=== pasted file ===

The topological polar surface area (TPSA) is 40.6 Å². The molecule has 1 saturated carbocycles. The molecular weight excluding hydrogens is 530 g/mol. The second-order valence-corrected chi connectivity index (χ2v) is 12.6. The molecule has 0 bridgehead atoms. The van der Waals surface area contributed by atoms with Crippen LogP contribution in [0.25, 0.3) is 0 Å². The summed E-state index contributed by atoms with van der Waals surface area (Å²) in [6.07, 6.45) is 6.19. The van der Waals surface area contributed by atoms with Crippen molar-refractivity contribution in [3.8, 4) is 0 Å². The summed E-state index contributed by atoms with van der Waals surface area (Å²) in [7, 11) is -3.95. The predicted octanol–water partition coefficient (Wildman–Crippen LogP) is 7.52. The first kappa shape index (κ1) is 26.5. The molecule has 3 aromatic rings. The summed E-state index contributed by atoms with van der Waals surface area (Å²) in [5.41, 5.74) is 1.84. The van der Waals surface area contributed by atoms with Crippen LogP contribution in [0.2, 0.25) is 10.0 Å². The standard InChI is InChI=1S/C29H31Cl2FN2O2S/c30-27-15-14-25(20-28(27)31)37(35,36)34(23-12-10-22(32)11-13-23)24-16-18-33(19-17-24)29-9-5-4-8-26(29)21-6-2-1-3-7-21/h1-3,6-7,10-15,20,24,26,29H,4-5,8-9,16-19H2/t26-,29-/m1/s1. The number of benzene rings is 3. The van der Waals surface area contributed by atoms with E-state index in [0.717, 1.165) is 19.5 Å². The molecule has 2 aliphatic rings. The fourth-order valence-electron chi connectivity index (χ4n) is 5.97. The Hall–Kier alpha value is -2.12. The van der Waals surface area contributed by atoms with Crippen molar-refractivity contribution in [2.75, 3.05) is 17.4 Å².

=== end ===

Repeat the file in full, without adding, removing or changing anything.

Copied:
The topological polar surface area (TPSA) is 40.6 Å². The molecule has 1 saturated carbocycles. The molecular weight excluding hydrogens is 530 g/mol. The second-order valence-corrected chi connectivity index (χ2v) is 12.6. The molecule has 0 bridgehead atoms. The van der Waals surface area contributed by atoms with Crippen LogP contribution in [0.25, 0.3) is 0 Å². The summed E-state index contributed by atoms with van der Waals surface area (Å²) in [6.07, 6.45) is 6.19. The van der Waals surface area contributed by atoms with Crippen molar-refractivity contribution in [3.8, 4) is 0 Å². The summed E-state index contributed by atoms with van der Waals surface area (Å²) in [7, 11) is -3.95. The predicted octanol–water partition coefficient (Wildman–Crippen LogP) is 7.52. The first kappa shape index (κ1) is 26.5. The molecule has 3 aromatic rings. The summed E-state index contributed by atoms with van der Waals surface area (Å²) in [5.41, 5.74) is 1.84. The van der Waals surface area contributed by atoms with Crippen LogP contribution in [0.2, 0.25) is 10.0 Å². The standard InChI is InChI=1S/C29H31Cl2FN2O2S/c30-27-15-14-25(20-28(27)31)37(35,36)34(23-12-10-22(32)11-13-23)24-16-18-33(19-17-24)29-9-5-4-8-26(29)21-6-2-1-3-7-21/h1-3,6-7,10-15,20,24,26,29H,4-5,8-9,16-19H2/t26-,29-/m1/s1. The number of benzene rings is 3. The van der Waals surface area contributed by atoms with E-state index in [0.717, 1.165) is 19.5 Å². The molecule has 2 aliphatic rings. The fourth-order valence-electron chi connectivity index (χ4n) is 5.97. The Hall–Kier alpha value is -2.12. The van der Waals surface area contributed by atoms with Crippen molar-refractivity contribution in [2.75, 3.05) is 17.4 Å².